From time to time, our management seeks the advice and guidance of certain scientific advisors and consultants regarding clinical and regulatory development programs and other customary matters. These scientific advisors and consultants are not our employees and may have commitments to, or consulting or advisory contracts with, other entities that may limit their availability to us. In addition, our scientific advisors may have arrangements with other companies to assist those companies in developing products or technologies that may compete with ours.

We will need to increase the size of our organization and may not successfully manage our growth.

We are a clinical-stage development company with a small number of employees, and our management systems currently in place are not likely to be adequate to support our future growth plans. Our ability to grow and to manage our growth effectively will require us to hire, train, retain, manage, and motivate additional employees and to implement and improve our operational, financial and management systems. These demands also may require the hiring of additional senior management personnel or the development of additional expertise by our senior management personnel. Hiring a significant number of additional employees, particularly those at the management level, would increase our expenses significantly. Moreover, if we fail to expand and enhance our operational, financial and management systems in conjunction with our potential future growth, it could have a material adverse effect on our business, financial condition, and results of operations.

We are exposed to product liability, non-clinical and clinical liability risks, which could place a substantial financial burden upon us, should lawsuits be filed against us.

Our business exposes us to potential product liability and other liability risks that are inherent in the testing, manufacturing, and marketing of pharmaceutical formulations and products. In addition, the use in our clinical trials of pharmaceutical products and the subsequent sale of these products by us or our potential licensees may cause us to bear a portion of or all product liability risks. A successful liability claim or series of claims brought against us could have a material adverse effect on our business, financial condition, and results of operations.

Our research and development activities involve the use of hazardous materials, which subject us to regulation, related costs and delays and potential liabilities.

Our research and development activities involve the controlled use of hazardous materials, chemicals, and various radioactive compounds. If an accident occurs, we could be held liable for resulting damages, which could be substantial. We are also subject to numerous environmental, health and workplace safety laws and regulations, including those governing laboratory procedures, exposure to blood-borne pathogens and the handling of biohazardous materials. Additional federal, state, and local laws and regulations affecting our operations may be adopted in the future. We may incur substantial costs to comply with, and substantial fines or penalties if we violate any of these laws or regulations.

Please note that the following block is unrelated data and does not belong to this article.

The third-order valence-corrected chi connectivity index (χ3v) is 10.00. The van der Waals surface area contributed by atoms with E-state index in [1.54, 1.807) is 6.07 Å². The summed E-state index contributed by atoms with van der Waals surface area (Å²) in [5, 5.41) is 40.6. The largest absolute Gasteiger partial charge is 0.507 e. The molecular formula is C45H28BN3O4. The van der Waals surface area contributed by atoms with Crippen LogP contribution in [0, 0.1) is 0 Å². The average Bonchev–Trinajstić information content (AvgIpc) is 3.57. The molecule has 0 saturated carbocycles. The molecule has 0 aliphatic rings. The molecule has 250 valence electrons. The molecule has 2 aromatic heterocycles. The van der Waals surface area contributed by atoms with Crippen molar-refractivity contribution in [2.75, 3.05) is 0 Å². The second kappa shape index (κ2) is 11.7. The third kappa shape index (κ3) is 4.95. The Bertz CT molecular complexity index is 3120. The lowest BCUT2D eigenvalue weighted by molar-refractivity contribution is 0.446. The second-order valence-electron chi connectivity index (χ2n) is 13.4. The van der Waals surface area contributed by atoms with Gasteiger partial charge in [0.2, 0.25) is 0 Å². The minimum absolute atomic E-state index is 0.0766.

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We rely significantly on information technology and any failure, inadequacy, interruption, or security lapse of that technology, including any cybersecurity incidents, could harm our ability to operate our business effectively.

Despite the implementation of security measures, our internal computer systems, and those of third parties with which we contract are vulnerable to damage from cyber-attacks, computer viruses, unauthorized access, natural disasters, terrorism, war and telecommunication and electrical failures. System failures, accidents or security breaches could cause interruptions in our operations, and could result in a material disruption of our drug development and clinical activities and business operations, in addition to possibly requiring substantial expenditures of resources to remedy. The loss of drug development or clinical trial data could result in delays in our regulatory approval efforts and significantly increase our costs to recover or reproduce the data. To the extent that any disruption or security breach were to result in a loss of, or damage to, our data or applications, or inappropriate disclosure of confidential or proprietary information, we could incur liability and our development programs, and the development of our product candidates could be delayed.

Our employees and consultants may engage in misconduct or other improper activities, including noncompliance with regulatory standards and requirements.